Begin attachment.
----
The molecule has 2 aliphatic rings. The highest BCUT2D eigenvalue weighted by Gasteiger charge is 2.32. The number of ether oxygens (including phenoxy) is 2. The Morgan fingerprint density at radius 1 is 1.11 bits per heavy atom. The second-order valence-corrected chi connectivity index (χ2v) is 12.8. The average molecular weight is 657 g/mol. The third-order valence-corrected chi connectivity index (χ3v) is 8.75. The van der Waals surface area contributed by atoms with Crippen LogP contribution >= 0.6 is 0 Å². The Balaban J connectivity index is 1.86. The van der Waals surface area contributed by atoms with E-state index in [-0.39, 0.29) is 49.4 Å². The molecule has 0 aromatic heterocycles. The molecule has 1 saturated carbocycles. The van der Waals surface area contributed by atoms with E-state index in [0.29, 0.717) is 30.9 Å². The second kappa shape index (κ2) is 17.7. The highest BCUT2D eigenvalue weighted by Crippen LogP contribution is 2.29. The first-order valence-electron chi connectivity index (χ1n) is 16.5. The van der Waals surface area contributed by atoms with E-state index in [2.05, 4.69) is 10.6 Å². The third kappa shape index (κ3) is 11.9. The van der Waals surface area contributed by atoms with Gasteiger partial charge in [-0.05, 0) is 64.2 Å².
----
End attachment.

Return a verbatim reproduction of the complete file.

The molecule has 2 aliphatic rings. The highest BCUT2D eigenvalue weighted by Gasteiger charge is 2.32. The number of ether oxygens (including phenoxy) is 2. The Morgan fingerprint density at radius 1 is 1.11 bits per heavy atom. The second-order valence-corrected chi connectivity index (χ2v) is 12.8. The average molecular weight is 657 g/mol. The third-order valence-corrected chi connectivity index (χ3v) is 8.75. The van der Waals surface area contributed by atoms with Crippen LogP contribution >= 0.6 is 0 Å². The Balaban J connectivity index is 1.86. The van der Waals surface area contributed by atoms with E-state index in [-0.39, 0.29) is 49.4 Å². The molecule has 0 aromatic heterocycles. The molecule has 1 saturated carbocycles. The van der Waals surface area contributed by atoms with E-state index in [0.29, 0.717) is 30.9 Å². The second kappa shape index (κ2) is 17.7. The highest BCUT2D eigenvalue weighted by Crippen LogP contribution is 2.29. The first-order valence-electron chi connectivity index (χ1n) is 16.5. The van der Waals surface area contributed by atoms with E-state index in [2.05, 4.69) is 10.6 Å². The third kappa shape index (κ3) is 11.9. The van der Waals surface area contributed by atoms with Gasteiger partial charge in [-0.05, 0) is 64.2 Å².